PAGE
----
New investment post

16 Jul 2015 by Jim Fickett.

There is a new investment post up, about Brazilian equities.

Platinum, the bear story

18 May 2015 by Jim Fickett.

There is always a simplified bull story and a simplified bear story circulating for any given asset. I've told platinum's bull story before and will tell it again soon, with updated numbers. But for now the bears are having it their way – platinum is down from a high of $1901 in 2011 to $1166 currently.

The first part of the bear story is that the market for diesel-powered vehicles may be shrinking. For gasoline engines, palladium, which is cheaper, is the primary catalyst; for diesel, only platinum will do. Automobile catalysts for cars and trucks with diesel engines is a major fraction of total platinum demand. Europe, which is the largest market for diesels, has been making noises about discouraging diesel-powered autos and encouraging gasoline power instead. This is, indeed, bad news for platinum demand. However it has been blown out of proportion.

According to the World Platinum Investment Council total European autocatalyst demand was, in 2014, about 18% of total platinum demand. 18% is substantial, and there is some real risk. If sentiment against diesel were to gather momentum, and all of Europe were to ban new diesel engines, this would hit the mining industry hard. If, in addition, it were to happen quickly, the blow would be doubled by recycling – old autocatalysts would continue to be scrapped and recycled at the same time that new ones would no longer be in demand (at least for Europe).

However there is no evidence at present that things are anywhere near that bad. It is not all of Europe that is currently beginning to discourage diesel, but rather one country, France, and one additional city, London:

  • From Reuters: “Late last year, Paris announced plans to ban diesel cars from the French capital by 2020 to cut air pollution, while London mayor Boris Johnson plans to double charges for diesel cars in congested areas.”
  • And from the Financial Times: “Last year Manuel Valls, the French prime minister, said the promotion of diesel cars had been a “mistake” and Anne Hidalgo, Paris mayor, said she would phase out diesel vehicles from the city by 2020. London has also discussed anti-diesel measures.”

For the near future the effect appears to be quite small. The highly respected commodity analyst team at Macquarie Bank tones down the fears:

The death of diesel engines in European cars has been exaggerated, Macquarie said …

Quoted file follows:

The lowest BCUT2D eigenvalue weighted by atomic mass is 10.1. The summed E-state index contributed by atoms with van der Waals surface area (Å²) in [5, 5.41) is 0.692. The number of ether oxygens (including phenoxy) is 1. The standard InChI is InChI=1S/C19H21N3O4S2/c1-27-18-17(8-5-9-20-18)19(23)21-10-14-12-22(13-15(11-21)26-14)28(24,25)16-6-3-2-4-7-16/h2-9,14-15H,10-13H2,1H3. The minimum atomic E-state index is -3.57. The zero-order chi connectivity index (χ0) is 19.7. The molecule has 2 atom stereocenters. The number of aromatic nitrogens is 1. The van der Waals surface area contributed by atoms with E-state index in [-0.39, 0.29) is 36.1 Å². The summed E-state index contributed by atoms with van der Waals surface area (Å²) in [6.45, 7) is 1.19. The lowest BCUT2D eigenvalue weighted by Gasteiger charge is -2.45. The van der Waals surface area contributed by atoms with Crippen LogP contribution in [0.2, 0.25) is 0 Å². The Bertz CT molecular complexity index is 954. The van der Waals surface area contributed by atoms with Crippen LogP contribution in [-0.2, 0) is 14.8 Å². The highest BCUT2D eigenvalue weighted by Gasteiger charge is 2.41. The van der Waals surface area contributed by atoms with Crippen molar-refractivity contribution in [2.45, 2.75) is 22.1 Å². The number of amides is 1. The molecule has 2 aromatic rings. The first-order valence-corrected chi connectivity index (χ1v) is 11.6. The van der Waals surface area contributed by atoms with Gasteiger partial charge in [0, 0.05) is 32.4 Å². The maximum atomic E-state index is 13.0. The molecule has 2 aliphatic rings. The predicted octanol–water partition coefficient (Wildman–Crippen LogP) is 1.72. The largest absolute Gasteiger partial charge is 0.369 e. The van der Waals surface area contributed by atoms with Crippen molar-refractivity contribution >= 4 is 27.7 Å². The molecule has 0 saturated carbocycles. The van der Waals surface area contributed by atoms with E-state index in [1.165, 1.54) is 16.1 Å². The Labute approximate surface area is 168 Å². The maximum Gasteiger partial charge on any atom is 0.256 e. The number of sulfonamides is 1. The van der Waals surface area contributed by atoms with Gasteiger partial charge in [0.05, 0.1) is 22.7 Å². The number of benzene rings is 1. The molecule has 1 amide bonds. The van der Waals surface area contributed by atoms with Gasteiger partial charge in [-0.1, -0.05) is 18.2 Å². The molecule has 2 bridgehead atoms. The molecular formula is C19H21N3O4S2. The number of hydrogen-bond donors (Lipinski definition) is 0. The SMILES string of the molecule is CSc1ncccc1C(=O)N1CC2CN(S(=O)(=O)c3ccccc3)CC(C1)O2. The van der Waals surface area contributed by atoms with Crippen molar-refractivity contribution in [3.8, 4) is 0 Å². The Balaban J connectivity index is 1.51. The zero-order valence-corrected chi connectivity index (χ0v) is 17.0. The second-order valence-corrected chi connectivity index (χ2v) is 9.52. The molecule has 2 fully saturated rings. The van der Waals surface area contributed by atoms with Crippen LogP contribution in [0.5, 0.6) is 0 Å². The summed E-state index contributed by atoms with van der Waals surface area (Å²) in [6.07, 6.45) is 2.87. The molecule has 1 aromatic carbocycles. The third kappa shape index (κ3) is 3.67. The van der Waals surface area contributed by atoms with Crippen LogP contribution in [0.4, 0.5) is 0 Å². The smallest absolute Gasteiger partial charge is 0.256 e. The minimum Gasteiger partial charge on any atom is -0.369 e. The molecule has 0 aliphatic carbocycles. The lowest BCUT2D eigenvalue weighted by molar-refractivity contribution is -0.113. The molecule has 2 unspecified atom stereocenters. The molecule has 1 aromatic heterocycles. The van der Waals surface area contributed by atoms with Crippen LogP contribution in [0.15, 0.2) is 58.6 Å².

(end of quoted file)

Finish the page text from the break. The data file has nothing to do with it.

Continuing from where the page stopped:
Macquarie said that 53.1 percent of total EU sales were made up of diesel engines in 2013, a figure it expects to fall in 2014 at 52.8 percent.

“For platinum demand this is bearish, but should be kept in context – a 2-percent point decline in diesel share only reduces platinum demand by about 50,000 ounces, and will be offset if overall car sales in Europe rise by more than four percent, which we expect. More profound changes could happen in future,” it added in a report.

… we think [diesel's] market share decline will accelerate in 2015, though by no more than 2.0 percent points,” Macquarie said.

So diesel market share surely bears watching in coming years but, for now at least, no significant decline can be predicted with any certainty.

The second part of the bear story is that recycling has increased steadily, with the total percentage of platinum demand met from recycling more than doubling in the last 20 years. Here is a graph from the South Africa Chamber of Mines, based on data from Johnson Matthey:

Jewellery recycling comes and goes, depending on the economic cycle and platinum prices. What is really driving this trend of steadily increasing recycling is autocatalysts. As the general infrastructure for recycling continues to be strengthened, there is no reason why the trend of increasing recycling should not continue.

Again, however, one needs to put things in perspective. One often reads commentary suggesting that, since hulks of discarded automobiles contain a higher percentage of platinum than South African ore bodies, recycling is trivial and will become ubiquitous. However discarded cars and car parts are widely distributed and it is the infrastructure of getting all the used catalysts to a refiner that is the challenge, not the refining itself.

The USGS wrote in 2004:

The relatively low value of the metal content (about $19.00 in each converter), the low concentration of PGM's (less than 0.1 weight percent) and the difficult logistics of returning the material to a central recycling location are reasons why recycling of PGM catalysts in not yet economically viable in the United States.